A few well-chosen mobile apps can make a world of difference to CXOs who want to be more productive, agile, and in touch with business and tech developments. Here are five tools that fit the bill.
Note: This article is also available as an image gallery and a video hosted by TechRepublic columnist Tom Merritt.
1: WSJ.com and WSJ Mobile (paid annual subscription)
The Wall Street Journal (Figure A) is the quintessential business newspaper, and it has all the obvious content you would expect around financial markets, corporate earnings, and business news. In addition to the obvious, each edition has an “offbeat” story about topics ranging from maple syrup to overweight elephants. I’ve also found the world and political news to be less partisan than other U.S. papers, although the opinion section is unabashedly conservative. And I’ve rarely been let down by a book or film recommendations from the paper.
Mobile and tablet apps are available for most smartphone and tablet platforms, but the functionality differs among them. The WSJ is the best way I’ve found to keep abreast of business and general news and to grab interesting conversational nuggets that are useful everywhere from the boardroom to the barroom.
2: Toodledo (annual subscription and charge for mobile applications)
Despite the whimsical name, Toodledo (Figure B) is a serious task manager. You can adapt it for various task management methodologies based on concepts from books like Getting Things Done and The 7 Habits of Highly Effective People or use a multi-dimensional scheme of your own creation. “Official” mobile apps exist for Android and iOS. The iOS version even converts dictated tasks from Siri and allows you to set default criteria for them. Other platforms, including Windows 8, have third-party applications that sync with the web-based backend.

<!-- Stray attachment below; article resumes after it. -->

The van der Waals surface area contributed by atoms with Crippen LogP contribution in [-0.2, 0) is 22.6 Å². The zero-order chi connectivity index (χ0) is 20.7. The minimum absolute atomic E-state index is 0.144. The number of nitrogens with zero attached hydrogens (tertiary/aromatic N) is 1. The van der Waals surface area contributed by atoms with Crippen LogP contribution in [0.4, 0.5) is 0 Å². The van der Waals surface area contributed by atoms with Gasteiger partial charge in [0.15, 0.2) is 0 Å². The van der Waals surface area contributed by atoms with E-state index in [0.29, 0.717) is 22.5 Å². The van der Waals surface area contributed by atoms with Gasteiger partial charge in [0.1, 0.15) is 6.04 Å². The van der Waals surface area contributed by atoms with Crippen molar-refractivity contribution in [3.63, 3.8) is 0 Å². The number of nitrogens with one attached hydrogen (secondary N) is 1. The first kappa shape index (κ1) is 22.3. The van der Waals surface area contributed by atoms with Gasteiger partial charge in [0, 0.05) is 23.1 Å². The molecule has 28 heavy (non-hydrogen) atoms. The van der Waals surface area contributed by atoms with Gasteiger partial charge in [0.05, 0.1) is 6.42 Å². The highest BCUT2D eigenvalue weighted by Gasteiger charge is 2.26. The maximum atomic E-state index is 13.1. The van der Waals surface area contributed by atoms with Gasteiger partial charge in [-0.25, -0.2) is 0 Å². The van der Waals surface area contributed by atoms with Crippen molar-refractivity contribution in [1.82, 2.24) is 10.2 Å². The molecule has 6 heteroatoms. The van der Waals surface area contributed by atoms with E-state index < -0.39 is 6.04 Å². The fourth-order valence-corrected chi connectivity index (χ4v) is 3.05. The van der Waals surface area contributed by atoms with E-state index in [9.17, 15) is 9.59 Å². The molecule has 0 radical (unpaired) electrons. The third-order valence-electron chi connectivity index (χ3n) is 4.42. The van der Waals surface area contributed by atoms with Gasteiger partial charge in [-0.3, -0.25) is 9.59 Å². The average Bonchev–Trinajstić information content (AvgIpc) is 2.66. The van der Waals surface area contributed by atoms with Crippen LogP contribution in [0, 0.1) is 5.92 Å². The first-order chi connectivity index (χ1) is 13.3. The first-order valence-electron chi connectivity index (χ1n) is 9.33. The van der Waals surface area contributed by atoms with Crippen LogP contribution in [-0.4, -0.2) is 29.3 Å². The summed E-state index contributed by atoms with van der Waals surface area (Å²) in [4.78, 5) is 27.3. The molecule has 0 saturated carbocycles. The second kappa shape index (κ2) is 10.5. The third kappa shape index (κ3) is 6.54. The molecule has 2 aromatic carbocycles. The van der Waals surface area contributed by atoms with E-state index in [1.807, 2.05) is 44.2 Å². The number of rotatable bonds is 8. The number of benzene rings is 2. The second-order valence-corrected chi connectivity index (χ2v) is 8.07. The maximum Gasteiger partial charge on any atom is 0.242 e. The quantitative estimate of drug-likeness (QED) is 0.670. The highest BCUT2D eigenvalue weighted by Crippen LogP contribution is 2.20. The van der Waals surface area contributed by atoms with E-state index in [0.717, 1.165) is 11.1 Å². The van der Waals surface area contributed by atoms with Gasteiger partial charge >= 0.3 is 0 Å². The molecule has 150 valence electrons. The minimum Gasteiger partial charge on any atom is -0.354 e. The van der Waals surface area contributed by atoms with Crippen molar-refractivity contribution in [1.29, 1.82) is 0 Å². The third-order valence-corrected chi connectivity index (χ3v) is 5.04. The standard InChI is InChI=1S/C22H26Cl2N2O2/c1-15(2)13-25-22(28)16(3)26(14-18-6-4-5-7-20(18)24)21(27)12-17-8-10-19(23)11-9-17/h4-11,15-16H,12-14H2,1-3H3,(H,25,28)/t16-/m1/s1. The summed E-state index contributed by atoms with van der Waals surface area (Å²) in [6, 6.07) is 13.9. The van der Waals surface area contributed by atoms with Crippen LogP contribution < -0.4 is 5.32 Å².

3: LinkedIn (free; premium service available)
Social networking is overloaded with self-serving banalities, but LinkedIn has maintained most of its business-minded appeal. While some still regard LinkedIn (Figure C) as a source for job seekers, it’s great for gathering intelligence on people you’re about to meet. You can usually find out details like schools attended and previous jobs, along with titles and other people in someone’s network — helpful details in advance of a meeting. And it’s a great way to keep in touch with peers as they swap companies and positions.
4: iThoughts Mind Mapping (iOS $7.99)
If you’re unfamiliar with mind mapping, you can easily find an overview via Google. Essentially, a mind map is a visual outline arranged around a central topic. When I’m starting a new project or trying to flesh out a nascent idea, I usually begin with a mind map. Several software products exist to speed and better organize the mind-mapping process, and iThoughts (Figure D) is a capable product for iOS. It will connect to popular cloud file storage services, like Dropbox, and read and write most of the popular desktop file formats. (I generally use XMind on the desktop.)
iThoughts provides an easy way to flesh out an idea on the airplane or during a midnight bout of inspiration. Even if you have no interest in mind-mapping software, I highly recommend exploring the technique.
5: Living Earth ($2.99)
Because modern CXOs work with teams and travel across continents on a regular basis, it’s helpful to know if it’s 4 AM before calling a peer in another country — or whether you’ll need to pack a parka for that upcoming trip to Beijing. While plenty of world weather and time apps exist, few show data as beautifully as Living Earth (Figure E), an app that’s as close as most of us will come to the view astronauts have of our planet. Aside from weather and time information, the app displays large weather patterns, like hurricanes, and lets you easily see the boundaries of night and day.
There may be cheaper ways to view this information, but few combine pragmatic information with beauty for a mere three bucks.
Do you have an app or two that belong on this list? Share your recommendations with fellow execs.